I met some new – new to me and new to the process – buyers recently at one of my listings. Unfortunately, I suspect they will not be making an offer on it but they said something in our conversation that really struck me.
When I asked if they had a buyers agent representing them, they said no, because at this stage, they didn’t want to drag one out on these types of viewings – the viewings that were likely not going to lead to an offer, but were necessary steps in their process.
They are in the early stages of their house hunt and know that they will engage a buyers agent shortly.
Right now, they are evaluating houses, neighborhoods, helping to craft their needs and wants and a must-haves and “areas/things/features that they are willing to concede” lists.
Once they have refined that in the context of their budget, then they will seek to interview and hire buyers agents.
Selfishly, as much as I would like for a buyer’s first step to be to call me, I think that their strategy is quite astute.
Get themselves to a better foundation where they are able to ask better questions, have a better understanding of the areas in the market, and they are better prepared before the interview as well as the house hunt and purchase process.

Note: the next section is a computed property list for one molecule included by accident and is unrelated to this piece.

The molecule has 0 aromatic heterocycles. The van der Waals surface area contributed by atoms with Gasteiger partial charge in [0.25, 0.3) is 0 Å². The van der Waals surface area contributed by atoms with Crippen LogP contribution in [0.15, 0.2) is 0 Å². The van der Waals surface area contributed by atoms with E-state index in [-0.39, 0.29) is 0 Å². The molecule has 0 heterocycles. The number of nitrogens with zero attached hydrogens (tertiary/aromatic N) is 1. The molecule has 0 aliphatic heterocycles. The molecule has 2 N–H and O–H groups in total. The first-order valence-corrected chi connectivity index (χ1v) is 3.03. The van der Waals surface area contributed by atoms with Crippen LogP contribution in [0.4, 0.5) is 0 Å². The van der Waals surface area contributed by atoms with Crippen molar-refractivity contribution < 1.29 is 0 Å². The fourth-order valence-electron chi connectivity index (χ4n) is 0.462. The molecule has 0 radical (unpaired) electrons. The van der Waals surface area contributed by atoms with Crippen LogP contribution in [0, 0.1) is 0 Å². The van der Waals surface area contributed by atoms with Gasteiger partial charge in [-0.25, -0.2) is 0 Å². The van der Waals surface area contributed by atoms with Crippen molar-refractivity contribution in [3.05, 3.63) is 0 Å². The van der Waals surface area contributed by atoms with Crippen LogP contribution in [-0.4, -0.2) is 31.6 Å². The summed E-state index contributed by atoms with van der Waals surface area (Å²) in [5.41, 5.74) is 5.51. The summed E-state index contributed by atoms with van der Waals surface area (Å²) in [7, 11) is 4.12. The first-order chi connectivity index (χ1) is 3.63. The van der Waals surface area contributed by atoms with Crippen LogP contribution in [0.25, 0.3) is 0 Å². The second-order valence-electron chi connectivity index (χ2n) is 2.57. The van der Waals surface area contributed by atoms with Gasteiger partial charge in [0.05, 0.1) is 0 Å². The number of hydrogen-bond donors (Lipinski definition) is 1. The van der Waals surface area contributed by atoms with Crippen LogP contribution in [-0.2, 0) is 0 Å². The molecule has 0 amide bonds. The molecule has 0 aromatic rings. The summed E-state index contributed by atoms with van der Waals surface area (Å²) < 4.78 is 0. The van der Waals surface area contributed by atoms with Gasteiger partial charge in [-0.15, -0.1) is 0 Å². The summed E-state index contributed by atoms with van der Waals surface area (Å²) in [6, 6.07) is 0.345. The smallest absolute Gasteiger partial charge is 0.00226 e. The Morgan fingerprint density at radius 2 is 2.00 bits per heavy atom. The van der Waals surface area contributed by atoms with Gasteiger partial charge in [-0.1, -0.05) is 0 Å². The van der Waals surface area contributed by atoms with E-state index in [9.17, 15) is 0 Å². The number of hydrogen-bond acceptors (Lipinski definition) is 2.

That said, I do think that engaging a buyers’ agent early in the process is a critical step that will lead to a more productive search.
When you’re evaluating an agent to hire, you’re not dragging them out – you’re interviewing them to see if they’re a good fit for you, your style, demeanor and needs. I still want my buyer clients to drive by houses first (particularly in areas they’ve never before been), but for seeing and evaluating houses/neighborhoods/areas – that’s not dragging, that’s the process.
These are two stories to help start with the “evaluating buyers agents” process:
- Choosing the right buyers agent (in Charlottesville)
- How to Choose a Buyers’ Agent (in Charlottesville)
Interesting. I have recently read some reports that show a large percentage of buyers prefer to do their own pre-buying research. I guess it makes them feel more secure. But why not bring in an agent from the start. They can keep throwing properties at the buyer and keeping track of their likes and dislikes, thus building a basis that both parties can work from – from the start.